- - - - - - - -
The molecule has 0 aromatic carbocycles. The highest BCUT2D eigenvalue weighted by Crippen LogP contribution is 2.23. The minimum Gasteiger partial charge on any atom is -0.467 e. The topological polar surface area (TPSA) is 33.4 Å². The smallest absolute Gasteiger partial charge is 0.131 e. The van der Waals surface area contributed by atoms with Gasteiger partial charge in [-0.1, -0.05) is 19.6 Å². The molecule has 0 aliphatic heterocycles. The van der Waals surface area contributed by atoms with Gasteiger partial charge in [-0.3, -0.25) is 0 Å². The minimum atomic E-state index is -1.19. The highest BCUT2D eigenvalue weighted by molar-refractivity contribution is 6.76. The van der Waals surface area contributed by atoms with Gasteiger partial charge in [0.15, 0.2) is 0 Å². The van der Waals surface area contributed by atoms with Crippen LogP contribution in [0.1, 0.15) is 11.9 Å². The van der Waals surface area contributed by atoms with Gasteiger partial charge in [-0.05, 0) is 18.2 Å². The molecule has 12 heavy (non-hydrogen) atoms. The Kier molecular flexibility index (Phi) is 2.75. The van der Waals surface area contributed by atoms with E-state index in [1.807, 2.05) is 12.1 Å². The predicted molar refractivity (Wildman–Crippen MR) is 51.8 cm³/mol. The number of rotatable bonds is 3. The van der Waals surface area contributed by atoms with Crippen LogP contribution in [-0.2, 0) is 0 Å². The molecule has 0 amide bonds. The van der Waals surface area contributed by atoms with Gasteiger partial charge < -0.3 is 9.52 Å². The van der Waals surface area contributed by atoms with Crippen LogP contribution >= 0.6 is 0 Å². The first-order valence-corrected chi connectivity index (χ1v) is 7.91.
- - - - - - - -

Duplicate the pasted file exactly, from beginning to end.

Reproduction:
The molecule has 0 aromatic carbocycles. The highest BCUT2D eigenvalue weighted by Crippen LogP contribution is 2.23. The minimum Gasteiger partial charge on any atom is -0.467 e. The topological polar surface area (TPSA) is 33.4 Å². The smallest absolute Gasteiger partial charge is 0.131 e. The van der Waals surface area contributed by atoms with Gasteiger partial charge in [-0.1, -0.05) is 19.6 Å². The molecule has 0 aliphatic heterocycles. The van der Waals surface area contributed by atoms with Gasteiger partial charge in [-0.3, -0.25) is 0 Å². The minimum atomic E-state index is -1.19. The highest BCUT2D eigenvalue weighted by molar-refractivity contribution is 6.76. The van der Waals surface area contributed by atoms with Gasteiger partial charge in [0.15, 0.2) is 0 Å². The van der Waals surface area contributed by atoms with Crippen LogP contribution in [0.1, 0.15) is 11.9 Å². The van der Waals surface area contributed by atoms with Gasteiger partial charge in [-0.05, 0) is 18.2 Å². The molecule has 12 heavy (non-hydrogen) atoms. The Kier molecular flexibility index (Phi) is 2.75. The van der Waals surface area contributed by atoms with E-state index in [1.807, 2.05) is 12.1 Å². The predicted molar refractivity (Wildman–Crippen MR) is 51.8 cm³/mol. The number of rotatable bonds is 3. The van der Waals surface area contributed by atoms with Crippen LogP contribution in [-0.2, 0) is 0 Å². The molecule has 0 amide bonds. The van der Waals surface area contributed by atoms with Gasteiger partial charge < -0.3 is 9.52 Å². The van der Waals surface area contributed by atoms with Crippen LogP contribution >= 0.6 is 0 Å². The first-order valence-corrected chi connectivity index (χ1v) is 7.91.